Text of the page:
A few weeks ago, at Phil’s event in White Plains, I got to hang out with some of industry's best and brightest. Of course, as we have been doing at HfS for years, we looked to the future for trends, disruption, and new capabilities that will influence what the SSO industry will be facing. I also had the privilege to hang out with Gerd Leonhard for a couple hours over a drink. That was a real treat.

Not surprisingly, there was a lot of talk about automation, machine learning, AI, cloud, aaS, and so forth. I remarked to Phil that gone are the days when we were wrestling with how to do transitions well, how to contract for BPO, location strategies, and even the years-long discussion about why we aren’t getting innovation from our service providers. In the last three years, the conversation has totally changed. Whether you are a Utopian or a dystopian, the

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Posted in: Cognitive ComputingIntelligent Automation



HR Tech Conference 2016: the little guys have arrived

October 12, 2016 | Steve Goldberg

Notwithstanding having my 13th HR Technology Conference participation cut short by needing to return home to Florida to deal with a hurricane, one major observation stood out for me. It was also a fairly pleasant surprise, something that doesn’t come easy after attending so many of these events—as enriching as they usually are.

In fact, the hurricane actually contributed to the observation. How? Well, in having to unfortunately cancel briefings with major HR Tech vendors to leave early on Thursday, I had to rely more on quick-hitting discovery sessions in the exhibit hall, generally with lesser known vendors. They are typically not as schedule-constrained at the conference.

So, here it is: I found it just as easy to see meaningful HR Tech innovations in the booths of “little guys” and emerging players as I did in their much larger and more established counterparts. I’ll define ”meaningful product innovations” as practical, obviously value-creating (vs. largely “wow factor”) advances where the system’s intelligence is leveraged without a lot of heavy lifting or major change adoption needed by the customer organization … dependencies often under-estimated by vendors and customers.

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Posted in: HR StrategyHuman Resources As-a-Service



So what should healthcare operations do when IT hinders rather than helps?

October 11, 2016 | Barbra McGann

Focus everyone on the shared outcome: The healthcare consumer experience

“We are, frankly, still at a stage in which healthcare technology often hinders, rather than helps, physicians trying to provide better care,” says Andy Slavitt, Acting Director of Centers for Medicare and Medicaid. The examples he shared at HIMSS16 still resonate with me: feedback from physicians who have told him, “To order aspirin takes 8 clicks on the computer. To order full strength aspirin takes 18.” Another said, “I can’t track my patient’s referral; I sent them to the hospital and can’t track them.”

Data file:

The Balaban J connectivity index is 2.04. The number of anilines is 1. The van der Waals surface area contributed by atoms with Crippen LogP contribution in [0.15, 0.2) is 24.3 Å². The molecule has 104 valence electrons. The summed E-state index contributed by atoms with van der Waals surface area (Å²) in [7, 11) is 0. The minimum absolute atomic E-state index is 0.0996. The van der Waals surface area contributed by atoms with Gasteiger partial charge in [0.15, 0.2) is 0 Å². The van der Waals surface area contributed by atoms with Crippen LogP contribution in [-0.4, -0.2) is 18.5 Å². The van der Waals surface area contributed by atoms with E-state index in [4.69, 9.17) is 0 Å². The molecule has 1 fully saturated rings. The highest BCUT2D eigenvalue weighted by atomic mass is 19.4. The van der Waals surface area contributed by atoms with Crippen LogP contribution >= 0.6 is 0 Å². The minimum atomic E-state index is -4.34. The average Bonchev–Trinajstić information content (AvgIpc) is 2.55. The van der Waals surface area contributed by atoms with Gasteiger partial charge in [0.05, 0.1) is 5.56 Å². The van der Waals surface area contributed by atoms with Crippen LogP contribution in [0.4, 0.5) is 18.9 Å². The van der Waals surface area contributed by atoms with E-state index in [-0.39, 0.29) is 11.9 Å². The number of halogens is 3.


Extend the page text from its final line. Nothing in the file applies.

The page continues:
Despite the increased, even prolific, use of IT in healthcare with member and patient portals, electronic records, and online billing and payments, the clinician or healthcare consumer experience has yet to change fundamentally for the better. To truly become digital, healthcare organizations have to rethink their use of IT. In many cases, where they have software vendors and service providers involved, they also need to revisit their engagement strategy, especially as the industry shifts to value-based care and payment based on results.

A single-minded focus on the customer—patient, member, employee, clinician, etc.—can break down the barriers in and across organizations to drive meaningful processes and use of IT

Digital healthcare, in its purest form, is all about transforming the healthcare business to create, support and sustain the healthcare customer experience – customers being, at times: plan members, patients, physicians, caregivers, etc. The “end user” can be the same person in different roles, or working with people in other roles, creating a complex network of constituents with varying wants, needs, and motivations. So, creating a healthcare experience is not a job for a solo artist, either – it takes the whole orchestra playing together to create a musical masterpiece and not just a cacophony of sound.

Simply stated, a pivotal factor for being truly effective in delivering the vision of better health and care at a more reasonable cost for the industry is a coordinated, interactive, and interoperable approach in operations, what we at HfS call the Intelligent OneOffice. OneOffice is all about how people use data and digital technology to bring together the front, middle and back office to enable a user experience that matters, thereby having an impact on health, care, and the viability of healthcare organizations and businesses.